Lauren Caggiano is a Fort Wayne-based copywriter and editor with a nerdy passion for AP Style. In her free time, she enjoys volunteering, thrift shopping, fitness and travel. Learn more on her website: www.lovewriteon.com.
Maybe you have your eye on a job at another company or you want to try for a promotion internally. Either way, interviewing for a job can be anxiety-inducing for even the most well-adjusted person.
What to wear? What to say? What not to say? Will they like me? These are questions many ponder ahead of the experience.
The secret that many don’t share is that success (or failure) really hinges on how you sell yourself in the interview. Think of the experience as a performance of some sort. Of course, you're starring as yourself, albeit perhaps a more confident and put together version of how you carry yourself around friends and family.
That said, you’re going to make sure you have the following skills dialed in before showing up for the interview:
- Craft your first impression: When asked “tell me about yourself?” you need to provide something that piques the interviewer’s interest. They don’t want a summary of your career trajectory. That’s boring and one-dimensional! Instead, they want to hear some key highlights and why your experience makes you the ideal person for this role.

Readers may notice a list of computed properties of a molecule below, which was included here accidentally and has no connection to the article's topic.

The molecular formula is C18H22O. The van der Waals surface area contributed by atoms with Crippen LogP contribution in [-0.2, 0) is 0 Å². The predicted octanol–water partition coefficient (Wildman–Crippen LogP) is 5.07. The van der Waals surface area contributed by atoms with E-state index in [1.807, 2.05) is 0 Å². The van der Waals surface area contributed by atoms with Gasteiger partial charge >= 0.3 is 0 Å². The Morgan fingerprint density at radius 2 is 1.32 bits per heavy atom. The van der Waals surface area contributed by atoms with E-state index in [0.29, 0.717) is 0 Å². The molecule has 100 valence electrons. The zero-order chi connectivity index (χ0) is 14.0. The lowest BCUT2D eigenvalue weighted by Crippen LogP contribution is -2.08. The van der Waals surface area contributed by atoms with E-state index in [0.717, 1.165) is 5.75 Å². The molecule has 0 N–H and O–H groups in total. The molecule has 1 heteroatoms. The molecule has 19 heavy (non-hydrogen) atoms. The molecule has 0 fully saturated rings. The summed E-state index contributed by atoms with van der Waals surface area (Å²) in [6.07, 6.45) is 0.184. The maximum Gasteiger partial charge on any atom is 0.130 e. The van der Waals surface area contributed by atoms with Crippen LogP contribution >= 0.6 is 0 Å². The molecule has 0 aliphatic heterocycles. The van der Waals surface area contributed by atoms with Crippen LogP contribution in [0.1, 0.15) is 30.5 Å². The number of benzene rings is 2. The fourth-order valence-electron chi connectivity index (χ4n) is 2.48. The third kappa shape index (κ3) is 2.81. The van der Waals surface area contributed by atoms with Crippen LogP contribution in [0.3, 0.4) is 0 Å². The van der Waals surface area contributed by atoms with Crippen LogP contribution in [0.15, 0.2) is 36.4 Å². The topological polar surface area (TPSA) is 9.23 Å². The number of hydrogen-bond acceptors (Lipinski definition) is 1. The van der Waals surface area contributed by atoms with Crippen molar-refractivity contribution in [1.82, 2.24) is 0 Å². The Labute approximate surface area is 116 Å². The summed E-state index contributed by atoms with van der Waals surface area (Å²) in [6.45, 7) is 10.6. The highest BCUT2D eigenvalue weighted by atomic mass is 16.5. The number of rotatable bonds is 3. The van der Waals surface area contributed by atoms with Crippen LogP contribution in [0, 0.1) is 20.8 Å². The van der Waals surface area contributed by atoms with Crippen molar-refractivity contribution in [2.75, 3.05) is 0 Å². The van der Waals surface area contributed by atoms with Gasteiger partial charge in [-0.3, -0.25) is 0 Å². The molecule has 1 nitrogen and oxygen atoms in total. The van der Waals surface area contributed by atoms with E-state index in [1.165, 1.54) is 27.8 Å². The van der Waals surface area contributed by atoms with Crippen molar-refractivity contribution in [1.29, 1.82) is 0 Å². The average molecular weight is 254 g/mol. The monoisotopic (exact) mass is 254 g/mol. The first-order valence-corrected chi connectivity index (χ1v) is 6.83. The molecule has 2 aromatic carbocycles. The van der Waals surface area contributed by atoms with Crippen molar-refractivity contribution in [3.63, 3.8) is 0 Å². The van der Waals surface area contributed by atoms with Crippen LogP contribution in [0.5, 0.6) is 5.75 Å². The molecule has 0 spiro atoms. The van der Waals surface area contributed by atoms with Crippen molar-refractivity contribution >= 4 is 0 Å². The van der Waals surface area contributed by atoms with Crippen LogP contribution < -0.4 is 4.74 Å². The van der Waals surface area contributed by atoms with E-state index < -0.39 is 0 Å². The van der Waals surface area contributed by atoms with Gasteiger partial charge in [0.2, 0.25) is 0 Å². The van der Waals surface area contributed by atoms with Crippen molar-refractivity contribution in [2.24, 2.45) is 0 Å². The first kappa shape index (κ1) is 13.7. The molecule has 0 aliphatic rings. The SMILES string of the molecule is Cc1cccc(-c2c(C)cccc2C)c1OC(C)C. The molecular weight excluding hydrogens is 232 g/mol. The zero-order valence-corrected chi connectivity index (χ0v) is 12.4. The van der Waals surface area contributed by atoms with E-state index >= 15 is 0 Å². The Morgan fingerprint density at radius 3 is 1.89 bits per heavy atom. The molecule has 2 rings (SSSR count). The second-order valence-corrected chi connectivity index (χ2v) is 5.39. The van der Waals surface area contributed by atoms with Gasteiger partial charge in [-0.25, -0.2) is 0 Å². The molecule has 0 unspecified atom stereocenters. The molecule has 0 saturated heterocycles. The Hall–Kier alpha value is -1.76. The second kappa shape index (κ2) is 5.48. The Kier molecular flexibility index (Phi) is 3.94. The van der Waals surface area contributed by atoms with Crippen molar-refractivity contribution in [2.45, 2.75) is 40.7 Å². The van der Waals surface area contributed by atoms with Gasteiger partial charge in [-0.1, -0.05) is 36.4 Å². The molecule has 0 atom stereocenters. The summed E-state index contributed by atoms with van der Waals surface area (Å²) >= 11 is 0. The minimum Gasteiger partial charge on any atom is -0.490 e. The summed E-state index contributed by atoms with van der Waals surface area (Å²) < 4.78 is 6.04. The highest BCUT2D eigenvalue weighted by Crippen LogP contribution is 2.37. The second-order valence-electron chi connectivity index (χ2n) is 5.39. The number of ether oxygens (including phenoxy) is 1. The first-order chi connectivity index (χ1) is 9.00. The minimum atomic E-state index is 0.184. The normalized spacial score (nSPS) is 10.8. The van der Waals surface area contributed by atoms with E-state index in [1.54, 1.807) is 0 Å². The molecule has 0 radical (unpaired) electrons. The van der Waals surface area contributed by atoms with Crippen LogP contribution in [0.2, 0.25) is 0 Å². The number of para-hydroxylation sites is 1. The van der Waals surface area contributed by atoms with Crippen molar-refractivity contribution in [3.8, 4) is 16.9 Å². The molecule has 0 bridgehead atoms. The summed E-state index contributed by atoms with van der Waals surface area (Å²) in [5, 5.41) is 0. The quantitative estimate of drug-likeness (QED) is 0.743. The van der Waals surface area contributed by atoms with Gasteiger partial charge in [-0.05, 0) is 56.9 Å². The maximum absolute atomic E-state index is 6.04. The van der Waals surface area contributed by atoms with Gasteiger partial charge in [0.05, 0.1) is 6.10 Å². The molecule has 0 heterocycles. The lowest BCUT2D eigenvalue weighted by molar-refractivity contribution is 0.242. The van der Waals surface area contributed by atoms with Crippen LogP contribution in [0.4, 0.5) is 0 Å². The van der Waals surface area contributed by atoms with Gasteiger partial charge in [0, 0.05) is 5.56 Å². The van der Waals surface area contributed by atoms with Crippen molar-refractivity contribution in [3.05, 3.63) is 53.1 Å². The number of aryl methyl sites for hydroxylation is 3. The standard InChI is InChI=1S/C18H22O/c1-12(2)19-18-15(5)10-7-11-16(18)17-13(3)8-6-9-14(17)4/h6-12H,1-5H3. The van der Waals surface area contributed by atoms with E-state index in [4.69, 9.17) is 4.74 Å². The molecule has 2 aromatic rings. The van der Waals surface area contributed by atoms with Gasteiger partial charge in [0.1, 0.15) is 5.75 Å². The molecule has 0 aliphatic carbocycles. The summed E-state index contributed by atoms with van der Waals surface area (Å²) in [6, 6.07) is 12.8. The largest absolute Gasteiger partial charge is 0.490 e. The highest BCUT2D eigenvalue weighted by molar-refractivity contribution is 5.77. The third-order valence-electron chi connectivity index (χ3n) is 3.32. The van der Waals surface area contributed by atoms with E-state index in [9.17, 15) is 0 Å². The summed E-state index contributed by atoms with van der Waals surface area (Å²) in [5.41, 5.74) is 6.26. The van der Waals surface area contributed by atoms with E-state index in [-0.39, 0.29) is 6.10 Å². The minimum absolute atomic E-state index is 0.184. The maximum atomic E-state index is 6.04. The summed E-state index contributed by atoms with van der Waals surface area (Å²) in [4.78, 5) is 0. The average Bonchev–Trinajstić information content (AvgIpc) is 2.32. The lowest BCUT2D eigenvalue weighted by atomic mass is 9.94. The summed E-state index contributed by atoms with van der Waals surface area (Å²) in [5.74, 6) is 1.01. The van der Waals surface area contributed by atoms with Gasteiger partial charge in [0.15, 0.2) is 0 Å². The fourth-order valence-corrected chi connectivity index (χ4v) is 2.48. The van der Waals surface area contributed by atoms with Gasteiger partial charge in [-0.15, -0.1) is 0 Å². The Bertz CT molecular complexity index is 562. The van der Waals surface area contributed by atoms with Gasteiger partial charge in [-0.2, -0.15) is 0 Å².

Remember, you’re in control of your narrative. Take care to weave together a compelling story that makes you memorable.
- Sell your strengths: This isn’t the occasion to be modest. You can — and should— talk up your strong points and past accomplishments on the job. The more specific the better. For instance, you might say, “I managed a department of 15 sales associates responsible for $2 million in sales a year.” What does this say about your abilities? You’re probably goal-driven, a team player and can work well under pressure, among other things. But don’t assume they’ll know that — be explicit in your case for why you’re the star candidate.
- Prepare talking points: In an interview setting, you want to be prepared but not stuffy or robotic. Having some talking points written down will jog your memory but don’t memorize them word for word. It should be more of a conversation than a one-sided presentation.
Again, storytelling can be your secret weapon here. What highlights can you share about your contributions in each role? What problems did you solve and with what solutions? How are these wins relevant to the job at hand? Be sure to connect the dots and be prepared for interjections and follow-up questions.
- End on a high note: Again, you have some agency in setting the tone of the interview. Instead of asking for feedback about your performance at the end of the interview — which can make some HR professionals uncomfortable — try this trick. End on a positive note by asking something like, “what do you think are the most important qualities for someone in this role?” Posing this question may provide you with another opportunity to instill in them why you’re the most qualified person for the job. Just like first impressions matter, the final exchange can seal the deal, too.
Here’s to putting your best foot forward!